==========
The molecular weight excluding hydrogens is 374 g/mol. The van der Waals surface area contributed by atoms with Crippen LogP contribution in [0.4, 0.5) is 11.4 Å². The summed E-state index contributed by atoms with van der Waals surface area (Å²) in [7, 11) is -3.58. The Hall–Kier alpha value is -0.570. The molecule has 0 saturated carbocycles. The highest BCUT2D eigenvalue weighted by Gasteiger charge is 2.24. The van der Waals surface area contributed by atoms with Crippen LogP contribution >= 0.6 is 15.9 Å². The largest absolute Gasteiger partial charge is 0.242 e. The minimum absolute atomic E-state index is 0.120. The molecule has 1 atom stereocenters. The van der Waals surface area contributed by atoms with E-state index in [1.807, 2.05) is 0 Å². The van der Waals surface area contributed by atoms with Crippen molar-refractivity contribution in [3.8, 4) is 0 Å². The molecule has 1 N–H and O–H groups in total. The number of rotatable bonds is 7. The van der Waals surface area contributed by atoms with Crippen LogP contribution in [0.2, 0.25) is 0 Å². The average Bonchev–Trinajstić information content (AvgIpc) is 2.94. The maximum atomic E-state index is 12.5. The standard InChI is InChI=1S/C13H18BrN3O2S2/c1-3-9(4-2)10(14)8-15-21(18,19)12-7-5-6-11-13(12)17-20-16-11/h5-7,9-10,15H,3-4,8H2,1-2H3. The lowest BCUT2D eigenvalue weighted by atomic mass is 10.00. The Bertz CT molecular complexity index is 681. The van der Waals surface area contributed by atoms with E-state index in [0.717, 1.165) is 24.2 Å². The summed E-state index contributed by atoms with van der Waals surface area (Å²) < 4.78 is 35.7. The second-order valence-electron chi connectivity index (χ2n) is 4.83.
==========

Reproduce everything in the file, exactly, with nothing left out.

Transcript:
The molecular weight excluding hydrogens is 374 g/mol. The van der Waals surface area contributed by atoms with Crippen LogP contribution in [0.4, 0.5) is 11.4 Å². The summed E-state index contributed by atoms with van der Waals surface area (Å²) in [7, 11) is -3.58. The Hall–Kier alpha value is -0.570. The molecule has 0 saturated carbocycles. The highest BCUT2D eigenvalue weighted by Gasteiger charge is 2.24. The van der Waals surface area contributed by atoms with Crippen LogP contribution >= 0.6 is 15.9 Å². The largest absolute Gasteiger partial charge is 0.242 e. The minimum absolute atomic E-state index is 0.120. The molecule has 1 atom stereocenters. The van der Waals surface area contributed by atoms with E-state index in [1.807, 2.05) is 0 Å². The van der Waals surface area contributed by atoms with Crippen molar-refractivity contribution in [3.8, 4) is 0 Å². The molecule has 1 N–H and O–H groups in total. The number of rotatable bonds is 7. The van der Waals surface area contributed by atoms with Crippen LogP contribution in [0.2, 0.25) is 0 Å². The average Bonchev–Trinajstić information content (AvgIpc) is 2.94. The maximum atomic E-state index is 12.5. The standard InChI is InChI=1S/C13H18BrN3O2S2/c1-3-9(4-2)10(14)8-15-21(18,19)12-7-5-6-11-13(12)17-20-16-11/h5-7,9-10,15H,3-4,8H2,1-2H3. The lowest BCUT2D eigenvalue weighted by atomic mass is 10.00. The Bertz CT molecular complexity index is 681. The van der Waals surface area contributed by atoms with E-state index in [0.717, 1.165) is 24.2 Å². The summed E-state index contributed by atoms with van der Waals surface area (Å²) < 4.78 is 35.7. The second-order valence-electron chi connectivity index (χ2n) is 4.83.